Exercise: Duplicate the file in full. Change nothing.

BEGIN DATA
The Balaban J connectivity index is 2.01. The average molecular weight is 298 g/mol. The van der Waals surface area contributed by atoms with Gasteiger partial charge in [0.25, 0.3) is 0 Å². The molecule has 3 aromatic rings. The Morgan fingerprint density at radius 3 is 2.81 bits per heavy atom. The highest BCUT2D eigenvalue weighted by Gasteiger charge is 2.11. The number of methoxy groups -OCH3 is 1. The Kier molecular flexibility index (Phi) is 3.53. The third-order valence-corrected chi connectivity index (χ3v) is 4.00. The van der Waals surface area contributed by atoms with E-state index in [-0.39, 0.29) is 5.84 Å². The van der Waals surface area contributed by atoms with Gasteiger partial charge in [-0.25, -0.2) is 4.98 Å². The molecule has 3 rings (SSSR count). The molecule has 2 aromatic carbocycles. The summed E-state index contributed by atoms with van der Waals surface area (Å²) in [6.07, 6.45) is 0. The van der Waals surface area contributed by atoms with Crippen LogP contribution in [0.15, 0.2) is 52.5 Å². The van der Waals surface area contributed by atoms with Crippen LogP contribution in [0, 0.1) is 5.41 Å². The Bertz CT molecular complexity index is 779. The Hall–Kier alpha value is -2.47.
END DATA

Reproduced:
The Balaban J connectivity index is 2.01. The average molecular weight is 298 g/mol. The van der Waals surface area contributed by atoms with Gasteiger partial charge in [0.25, 0.3) is 0 Å². The molecule has 3 aromatic rings. The Morgan fingerprint density at radius 3 is 2.81 bits per heavy atom. The highest BCUT2D eigenvalue weighted by Gasteiger charge is 2.11. The number of methoxy groups -OCH3 is 1. The Kier molecular flexibility index (Phi) is 3.53. The third-order valence-corrected chi connectivity index (χ3v) is 4.00. The van der Waals surface area contributed by atoms with E-state index in [-0.39, 0.29) is 5.84 Å². The van der Waals surface area contributed by atoms with Gasteiger partial charge in [-0.25, -0.2) is 4.98 Å². The molecule has 3 rings (SSSR count). The molecule has 2 aromatic carbocycles. The summed E-state index contributed by atoms with van der Waals surface area (Å²) in [6.07, 6.45) is 0. The van der Waals surface area contributed by atoms with Crippen LogP contribution in [0.15, 0.2) is 52.5 Å². The van der Waals surface area contributed by atoms with Crippen LogP contribution in [0, 0.1) is 5.41 Å². The Bertz CT molecular complexity index is 779. The Hall–Kier alpha value is -2.47.